- Industrialists were of opinion that refinery should be located at Calcutta, because then the refinery could sell the products in and around Calcutta and the surplus products- like the coast-based refineries in Bombay and Vishakhapatnam.
- Assamese leaders wanted the refinery to be setup within their state to create jobs & economic opportunities.
However, Government of India decided to setup the refinery at Barauni in Bihar because:
- For defense and strategic reasons, opening refinery at Assam was unsafe due to possible attacks from China and Eastern Pakistan.
- Barauni refinery’s products could be distributed in the upcountry region via Patna-Nagpur- Amritsar, using the favourable and faster transportation system than the products arriving from Bombay and Vishakhapatnam. This would also force both port-refineries to cut down their prices.
- According to some critiques, Congress’s inner-party politics was more in favour of creating jobs in Bihar than Assam.
But it led to widespread protests and hartals in Assam in the 50s and 60s. Ultimately, PM Nehru was forced to setup two refineries, one at Noonmati near Guwahati in Assam and the other at Barauni in Bihar under the public sector. However, over the years, both locations have proved to be unsuitable for oil refining because:
- 1) Noonmati refinery is located near Bramhaputra to draw its water for its refining processes and for its township. But, the silting in Bramahputra creates water-crisis on routine basis, which 1) forces this refinery to partially shutdown its operations, and 2) begin dredging & de-silting operations. Thus it generates less than optimal profits.
- 2) Barauni Refinery was ordered to temporarily shut down by the Union government (2018) because of grave contamination of Ganga river.
For educational purpose, I’ve elaborated. Else you could just give example, and summarize within two lines that …
..When Government decides to setup refinery away from oil-field, especially in a a different state, then it creates challenge to cooperative federalism and provides propaganda point for the secessionists, as seen in Noonmati-Barauni refinery issue during 50s and 60s.
Threat to environment and mankind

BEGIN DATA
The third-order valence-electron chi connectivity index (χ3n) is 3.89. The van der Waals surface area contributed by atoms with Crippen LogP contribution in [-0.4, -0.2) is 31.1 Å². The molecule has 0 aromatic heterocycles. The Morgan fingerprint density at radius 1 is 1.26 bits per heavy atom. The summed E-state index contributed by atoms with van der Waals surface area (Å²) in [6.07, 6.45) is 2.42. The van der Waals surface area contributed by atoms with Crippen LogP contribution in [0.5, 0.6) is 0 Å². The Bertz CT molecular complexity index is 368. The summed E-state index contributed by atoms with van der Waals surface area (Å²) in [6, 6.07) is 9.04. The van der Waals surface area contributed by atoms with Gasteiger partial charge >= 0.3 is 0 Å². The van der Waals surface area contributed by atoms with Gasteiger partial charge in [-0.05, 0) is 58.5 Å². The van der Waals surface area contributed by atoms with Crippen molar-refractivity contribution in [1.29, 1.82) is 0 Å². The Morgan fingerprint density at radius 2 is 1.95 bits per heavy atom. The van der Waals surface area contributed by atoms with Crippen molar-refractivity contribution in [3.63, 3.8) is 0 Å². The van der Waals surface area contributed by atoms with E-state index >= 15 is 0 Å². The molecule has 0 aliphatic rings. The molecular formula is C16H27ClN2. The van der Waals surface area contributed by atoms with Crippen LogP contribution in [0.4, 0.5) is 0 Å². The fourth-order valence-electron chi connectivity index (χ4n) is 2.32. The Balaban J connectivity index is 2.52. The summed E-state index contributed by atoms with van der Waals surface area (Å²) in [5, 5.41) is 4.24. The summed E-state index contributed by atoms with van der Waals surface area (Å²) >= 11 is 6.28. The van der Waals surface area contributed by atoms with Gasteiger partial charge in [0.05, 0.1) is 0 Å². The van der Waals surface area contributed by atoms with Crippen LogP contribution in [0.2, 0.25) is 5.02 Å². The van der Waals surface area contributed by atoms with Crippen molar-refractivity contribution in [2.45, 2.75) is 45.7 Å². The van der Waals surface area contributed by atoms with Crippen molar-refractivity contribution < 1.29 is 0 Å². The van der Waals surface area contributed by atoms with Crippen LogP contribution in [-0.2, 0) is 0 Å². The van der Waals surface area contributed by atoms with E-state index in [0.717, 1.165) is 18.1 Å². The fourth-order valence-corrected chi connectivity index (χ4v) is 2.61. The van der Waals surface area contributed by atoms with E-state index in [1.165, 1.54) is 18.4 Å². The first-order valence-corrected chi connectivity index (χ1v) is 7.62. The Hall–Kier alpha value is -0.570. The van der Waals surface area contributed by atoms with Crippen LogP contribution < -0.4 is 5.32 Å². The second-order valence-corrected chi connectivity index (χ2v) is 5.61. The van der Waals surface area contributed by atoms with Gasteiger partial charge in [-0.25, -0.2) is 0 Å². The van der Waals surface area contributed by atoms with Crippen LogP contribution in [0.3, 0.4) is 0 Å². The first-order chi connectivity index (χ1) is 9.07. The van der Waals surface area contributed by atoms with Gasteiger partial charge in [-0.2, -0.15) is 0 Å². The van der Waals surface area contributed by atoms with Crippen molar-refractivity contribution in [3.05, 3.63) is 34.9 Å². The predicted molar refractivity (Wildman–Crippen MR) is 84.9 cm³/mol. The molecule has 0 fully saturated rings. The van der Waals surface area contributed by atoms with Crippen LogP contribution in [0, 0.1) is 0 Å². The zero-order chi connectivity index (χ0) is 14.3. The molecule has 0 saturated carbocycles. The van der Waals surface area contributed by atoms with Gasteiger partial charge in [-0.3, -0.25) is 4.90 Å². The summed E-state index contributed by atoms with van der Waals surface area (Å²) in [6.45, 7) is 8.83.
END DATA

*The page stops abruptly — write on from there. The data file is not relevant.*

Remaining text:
- When refinery is away from oil well, the crude oil has to be transported via tanker or pipeline. The oil spillage from either mode of transportation can be disastrous to marine and land based ecosystems respectively.
- Refineries emit harmful gases and affluent, irrespective of location. Enemy states and terrorists consider them as high-value targets. Therefore, refinery closer to market poses more threat to environment and human population, compared to a refinery close to an oil producing uninhabited area.
- E.g. the air pollution from Mathura refinery is a threat to both Taj Mahal and its surrounding human habitats. Barauni Refinery was ordered to temporarily shut down operations by the Union government (2018) because of grave contamination of Ganga river.
Avoid temptation to elaborate excessively on how exactly oil-spills harm environment to pad the answer. Because this question is asked under GSM1-Geography and not for GSM3-Pollution.
Conclusion (Implications -> Finding )
For a developing country, a refinery located near market has both positive and negative implications. On one hand it helps in jobs-creation, economic growth and foreign exchange earning whereas on the other hand it can pose challenges to national integrity, environment and safety of the citizens.
Afterthoughts / Pitfalls
- In real exam, you’ll not get opportunity to write as many sub-headings as I’ve done. But, I’ve written the subheadings to highlight the main idea of each paragraph, so that you can understand how I arrived at the conclusion. Thus, when you structure your thoughts in a proper sequence and have clarity about the “Main idea” in each paragraph or bullet point, then it requires less effort to write a conclusion.
- I’ve enumerated the factors affecting refinery locations in this earlier article link. But, we need not explain the ‘factors affecting location of petroleum refineries’ in great depth. Because the question is about “implications of their particular location WRT Developing countries.”
- Better to start body#1: positive implications and body#2: negative implications. If you open body#1 with negative implications then examiner might think “This chap is better suited to be a theHindu columnist instead of IAS officer because the first thing that comes in his mind is negativity about any topic.”
- I’ve taken the introduction and examples from NCERT 11-12 Geography textbooks. Positive and negative implications based on the inputs of candidates with Geography optional. After exam, it’s possible to search and prepare the exhaustive list of implications. But in real exam time constrains, usually most candidate can’t think beyond 1) environment 2) jobs angle. So, any points / deeper insights written beyond that = a good enough answer. My answer is ~1100 words, because I had to elaborate for educational purpose. Once you compress the main ideas of each paragraphs, automatically it’ll fit within the 250 words limit.
Visit Mrunal.org/Mains for more on the Art of Answer-Writing.